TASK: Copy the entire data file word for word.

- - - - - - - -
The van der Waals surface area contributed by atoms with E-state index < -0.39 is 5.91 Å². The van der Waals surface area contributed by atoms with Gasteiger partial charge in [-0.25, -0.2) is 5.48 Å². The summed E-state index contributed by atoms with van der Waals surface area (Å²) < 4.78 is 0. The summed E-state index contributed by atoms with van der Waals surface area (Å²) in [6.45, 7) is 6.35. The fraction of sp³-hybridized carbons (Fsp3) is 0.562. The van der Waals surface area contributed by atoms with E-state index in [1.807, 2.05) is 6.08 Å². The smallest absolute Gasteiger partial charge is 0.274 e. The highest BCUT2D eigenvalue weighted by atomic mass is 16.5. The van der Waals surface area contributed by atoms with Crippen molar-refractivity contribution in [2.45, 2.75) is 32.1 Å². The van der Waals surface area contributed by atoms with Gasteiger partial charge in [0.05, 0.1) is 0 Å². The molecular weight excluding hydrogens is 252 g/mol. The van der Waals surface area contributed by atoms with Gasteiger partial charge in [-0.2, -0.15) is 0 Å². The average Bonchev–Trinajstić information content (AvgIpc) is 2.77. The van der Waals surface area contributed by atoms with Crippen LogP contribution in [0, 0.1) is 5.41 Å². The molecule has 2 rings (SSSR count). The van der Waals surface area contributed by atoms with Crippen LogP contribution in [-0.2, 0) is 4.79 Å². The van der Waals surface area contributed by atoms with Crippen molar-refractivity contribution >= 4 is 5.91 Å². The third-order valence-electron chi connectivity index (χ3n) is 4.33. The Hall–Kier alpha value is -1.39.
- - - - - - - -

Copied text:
The van der Waals surface area contributed by atoms with E-state index < -0.39 is 5.91 Å². The van der Waals surface area contributed by atoms with Gasteiger partial charge in [-0.25, -0.2) is 5.48 Å². The summed E-state index contributed by atoms with van der Waals surface area (Å²) < 4.78 is 0. The summed E-state index contributed by atoms with van der Waals surface area (Å²) in [6.45, 7) is 6.35. The fraction of sp³-hybridized carbons (Fsp3) is 0.562. The van der Waals surface area contributed by atoms with E-state index in [1.807, 2.05) is 6.08 Å². The smallest absolute Gasteiger partial charge is 0.274 e. The highest BCUT2D eigenvalue weighted by atomic mass is 16.5. The van der Waals surface area contributed by atoms with Crippen molar-refractivity contribution in [2.45, 2.75) is 32.1 Å². The van der Waals surface area contributed by atoms with Gasteiger partial charge in [0.05, 0.1) is 0 Å². The molecular weight excluding hydrogens is 252 g/mol. The van der Waals surface area contributed by atoms with Gasteiger partial charge in [-0.2, -0.15) is 0 Å². The average Bonchev–Trinajstić information content (AvgIpc) is 2.77. The van der Waals surface area contributed by atoms with Crippen LogP contribution in [0, 0.1) is 5.41 Å². The molecule has 2 rings (SSSR count). The van der Waals surface area contributed by atoms with Crippen LogP contribution in [-0.2, 0) is 4.79 Å². The van der Waals surface area contributed by atoms with Crippen molar-refractivity contribution >= 4 is 5.91 Å². The third-order valence-electron chi connectivity index (χ3n) is 4.33. The Hall–Kier alpha value is -1.39.